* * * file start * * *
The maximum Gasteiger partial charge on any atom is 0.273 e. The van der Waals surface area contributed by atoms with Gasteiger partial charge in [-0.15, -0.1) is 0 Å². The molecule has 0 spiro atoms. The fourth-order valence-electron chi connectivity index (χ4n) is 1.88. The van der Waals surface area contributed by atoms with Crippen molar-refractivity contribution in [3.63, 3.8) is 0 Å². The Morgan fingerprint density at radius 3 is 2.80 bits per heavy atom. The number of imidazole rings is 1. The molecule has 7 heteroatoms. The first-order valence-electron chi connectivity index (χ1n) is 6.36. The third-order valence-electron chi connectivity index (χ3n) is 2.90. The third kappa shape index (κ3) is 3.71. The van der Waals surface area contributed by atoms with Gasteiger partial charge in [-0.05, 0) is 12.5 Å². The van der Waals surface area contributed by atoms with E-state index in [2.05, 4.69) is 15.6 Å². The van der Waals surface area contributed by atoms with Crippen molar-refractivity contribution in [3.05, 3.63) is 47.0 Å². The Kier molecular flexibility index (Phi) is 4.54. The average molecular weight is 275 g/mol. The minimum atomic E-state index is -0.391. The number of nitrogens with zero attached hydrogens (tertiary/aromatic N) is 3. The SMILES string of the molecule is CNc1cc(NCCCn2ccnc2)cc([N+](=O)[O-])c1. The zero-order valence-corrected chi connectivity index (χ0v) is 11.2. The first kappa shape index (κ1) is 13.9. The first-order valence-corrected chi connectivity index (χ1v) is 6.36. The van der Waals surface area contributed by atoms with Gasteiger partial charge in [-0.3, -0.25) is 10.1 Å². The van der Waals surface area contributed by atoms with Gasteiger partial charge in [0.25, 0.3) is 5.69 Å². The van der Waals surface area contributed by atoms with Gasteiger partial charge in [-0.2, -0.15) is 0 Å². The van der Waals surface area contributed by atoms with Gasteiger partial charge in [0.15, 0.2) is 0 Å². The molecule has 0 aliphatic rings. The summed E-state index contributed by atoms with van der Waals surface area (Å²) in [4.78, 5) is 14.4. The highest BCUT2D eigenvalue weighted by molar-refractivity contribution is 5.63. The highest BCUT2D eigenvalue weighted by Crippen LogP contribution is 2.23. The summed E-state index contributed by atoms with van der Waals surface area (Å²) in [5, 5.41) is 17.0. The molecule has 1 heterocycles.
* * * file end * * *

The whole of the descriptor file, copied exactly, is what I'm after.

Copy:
The maximum Gasteiger partial charge on any atom is 0.273 e. The van der Waals surface area contributed by atoms with Gasteiger partial charge in [-0.15, -0.1) is 0 Å². The molecule has 0 spiro atoms. The fourth-order valence-electron chi connectivity index (χ4n) is 1.88. The van der Waals surface area contributed by atoms with Crippen molar-refractivity contribution in [3.63, 3.8) is 0 Å². The Morgan fingerprint density at radius 3 is 2.80 bits per heavy atom. The number of imidazole rings is 1. The molecule has 7 heteroatoms. The first-order valence-electron chi connectivity index (χ1n) is 6.36. The third-order valence-electron chi connectivity index (χ3n) is 2.90. The third kappa shape index (κ3) is 3.71. The van der Waals surface area contributed by atoms with Gasteiger partial charge in [-0.05, 0) is 12.5 Å². The van der Waals surface area contributed by atoms with E-state index in [2.05, 4.69) is 15.6 Å². The van der Waals surface area contributed by atoms with Crippen molar-refractivity contribution in [3.05, 3.63) is 47.0 Å². The Kier molecular flexibility index (Phi) is 4.54. The average molecular weight is 275 g/mol. The minimum atomic E-state index is -0.391. The number of nitrogens with zero attached hydrogens (tertiary/aromatic N) is 3. The SMILES string of the molecule is CNc1cc(NCCCn2ccnc2)cc([N+](=O)[O-])c1. The zero-order valence-corrected chi connectivity index (χ0v) is 11.2. The first kappa shape index (κ1) is 13.9. The first-order valence-corrected chi connectivity index (χ1v) is 6.36. The van der Waals surface area contributed by atoms with Gasteiger partial charge in [-0.3, -0.25) is 10.1 Å². The van der Waals surface area contributed by atoms with Gasteiger partial charge in [0.25, 0.3) is 5.69 Å². The van der Waals surface area contributed by atoms with Gasteiger partial charge in [-0.2, -0.15) is 0 Å². The van der Waals surface area contributed by atoms with Gasteiger partial charge in [0.15, 0.2) is 0 Å². The molecule has 0 aliphatic rings. The summed E-state index contributed by atoms with van der Waals surface area (Å²) in [4.78, 5) is 14.4. The highest BCUT2D eigenvalue weighted by molar-refractivity contribution is 5.63. The highest BCUT2D eigenvalue weighted by Crippen LogP contribution is 2.23. The summed E-state index contributed by atoms with van der Waals surface area (Å²) in [5, 5.41) is 17.0. The molecule has 1 heterocycles.